Italy, China deepen ties under wary gaze of U.S., EU
Italy is set to become the first Group of Seven and core EU nation to join China's "Belt and Road" infrastructure project
MILAN—Italy’s head of state told visiting Chinese President Xi Jinping on Friday that China’s new “Silk Road” linking Europe and Asia must be a “two-way street,” addressing concerns among Western allies that the colossal infrastructure project is meant merely to amplify Beijing’s global influence.
During Xi’s two-day official state visit, Italy is expected to become the first major democracy to sign a memorandum of understanding to join China’s “Belt and Road” initiative. The program aims to invest in ports, roads, airports and railways in Asia, Africa and Europe to create a conduit for trade and China’s construction industry. Both the United States and Italy’s European partners, however, see it as a threat as China seeks to project its power.
While Xi was getting the red-carpet honours in Rome, the European Union said Friday it was preparing its own strategy to counter growing Chinese influence, described as a “systemic rival.”
The EU is, among other things, worried about unfair competition from Chinese companies, which are controlled by the Chinese government and benefit from the state’s financial backing.
The U.S., meanwhile, is in a trade war with China, imposing tariffs on billions of euros on each other’s goods, and wants to limit China’s ambitions to dominate future technologies. Both the U.S. and Europe complain that China forces foreign companies to give up technological know-how in exchange for a presence in the country.
Xi’s visit to Italy is expected to produce dozens of deals worth billions of euros alongside the infrastructure framework covering cultural exchanges, sports co-operation and business deals.
Mattarella told a joint press conference with Xi after their meeting that the infrastructure initiative is “the ideal framework for increasing joint collaboration,” to stimulate Chinese investments in Italy and open the Chinese market to Italian exports. But he also addressed concerns that China’s state apparatus would be the real winner.
“The old Silk Road was an instrument of knowledge among peoples, of sharing, and of mutual discoveries. So, too, the new one must be a two-way street, along which travel not only merchandise but also ideas, talents, knowledge, long-term solutions to common problems and future projects,” Mattarella said.
He said both countries could reap the benefits of economic co-operation “founded on fair competition, respecting industrial and intellectual property and in the common fight against counterfeiting.”
Xi told reporters that the importance of China’s relationship with Italy went beyond bilateral ties.
“China appreciates Italy’s willingness to play a positive role in developing a healthy and stable China-Europe relationship, and its devotion in pushing forward the connectivity of Asia and Europe,” Xi said.
Xi and his wife, Peng Liuan, were greeted with full honours in the courtyard of the presidential palace, overseen by the regal guard while a band played the Chinese and Italian anthems.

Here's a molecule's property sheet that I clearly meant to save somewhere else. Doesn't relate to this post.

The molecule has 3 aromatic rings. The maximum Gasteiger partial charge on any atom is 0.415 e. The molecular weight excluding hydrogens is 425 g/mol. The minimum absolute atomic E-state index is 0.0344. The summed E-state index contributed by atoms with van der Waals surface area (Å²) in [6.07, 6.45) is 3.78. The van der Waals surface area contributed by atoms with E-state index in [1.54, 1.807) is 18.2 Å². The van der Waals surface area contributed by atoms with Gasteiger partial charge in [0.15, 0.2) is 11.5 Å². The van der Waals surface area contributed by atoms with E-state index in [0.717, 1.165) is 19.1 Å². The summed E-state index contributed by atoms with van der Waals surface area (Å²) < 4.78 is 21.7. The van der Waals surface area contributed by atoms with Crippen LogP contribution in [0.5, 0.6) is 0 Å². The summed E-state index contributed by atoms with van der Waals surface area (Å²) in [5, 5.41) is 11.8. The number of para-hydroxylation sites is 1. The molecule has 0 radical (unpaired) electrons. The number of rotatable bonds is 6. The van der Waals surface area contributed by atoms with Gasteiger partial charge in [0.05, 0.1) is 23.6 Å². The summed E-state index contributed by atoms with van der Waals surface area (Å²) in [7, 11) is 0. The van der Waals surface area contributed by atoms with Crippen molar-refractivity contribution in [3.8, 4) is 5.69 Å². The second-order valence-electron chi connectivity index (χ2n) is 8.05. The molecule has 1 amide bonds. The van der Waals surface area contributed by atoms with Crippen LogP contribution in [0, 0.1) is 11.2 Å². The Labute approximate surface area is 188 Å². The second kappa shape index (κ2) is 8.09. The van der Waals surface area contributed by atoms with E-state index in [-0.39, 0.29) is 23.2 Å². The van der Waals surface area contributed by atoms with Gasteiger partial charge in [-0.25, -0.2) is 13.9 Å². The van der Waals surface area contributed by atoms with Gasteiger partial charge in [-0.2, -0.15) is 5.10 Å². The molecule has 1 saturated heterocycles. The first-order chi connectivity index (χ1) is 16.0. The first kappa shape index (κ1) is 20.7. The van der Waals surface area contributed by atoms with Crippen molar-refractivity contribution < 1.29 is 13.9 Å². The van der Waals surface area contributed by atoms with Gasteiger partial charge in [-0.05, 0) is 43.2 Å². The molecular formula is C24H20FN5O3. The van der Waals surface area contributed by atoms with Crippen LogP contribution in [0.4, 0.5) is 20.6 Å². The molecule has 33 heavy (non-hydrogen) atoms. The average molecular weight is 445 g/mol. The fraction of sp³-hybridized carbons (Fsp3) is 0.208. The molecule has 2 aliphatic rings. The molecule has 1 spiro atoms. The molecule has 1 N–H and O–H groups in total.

Xi later also attended a wreath-laying ceremony at Italy’s monument for the unknown soldier, and will visit parliament and attend a state dinner where Andrea Bocelli will perform. The state visit, reciprocating one by Mattarella two years ago, was being held under maximum security with large swaths of Rome closed.
But the centerpiece of the state visit will be Saturday’s signing of a memorandum of understanding to make Italy the first Group of Seven and core EU nation to join China’s “Belt and Road” project, which has so far seen investments totalling more than a trillion dollars.
Since China’s Xi announced the ambitious project in 2013, it has been beleaguered with complaints that it saddles participating countries with debt while doing little to boost local economies. Projects in Nepal, Hungary and Myanmar have been cancelled or stalled as a result of either financing difficulties or violations of local regulations.
China expert Francesco Sisci said that Mattarella’s emphasis on transparency indicates “that he fears there hasn’t been enough transparency so far in relations between China and Italy. Allies may also have expressed to him their worries about how Italy is managing the new relationship with China.”
“The accent is that Italy risks becoming a Trojan horse for the Chinese invasion,” he said.
Sisci noted Italy’s contrasting interests, between its ties to Western allies within the European Union and NATO, and its ambition to become a bridge linking Asia and Africa with Europe, while recouping investments for much-needed infrastructure projects and expanding its footprint in the huge Chinese market.
Chinese investments in Italy have totalled 22 billion euros (nearly US$25 billion), officials said, well below that of other European nations. Britain, for example, has received investments worth 80 billion euros.
Italian exports into China, meanwhile, lag other nations by a decade or more, officials said, running at 13 billion euros compared with 20 billion euros for France and 87 billion euros for Germany.
—Sam Petrequin in Brussels contributed to this report.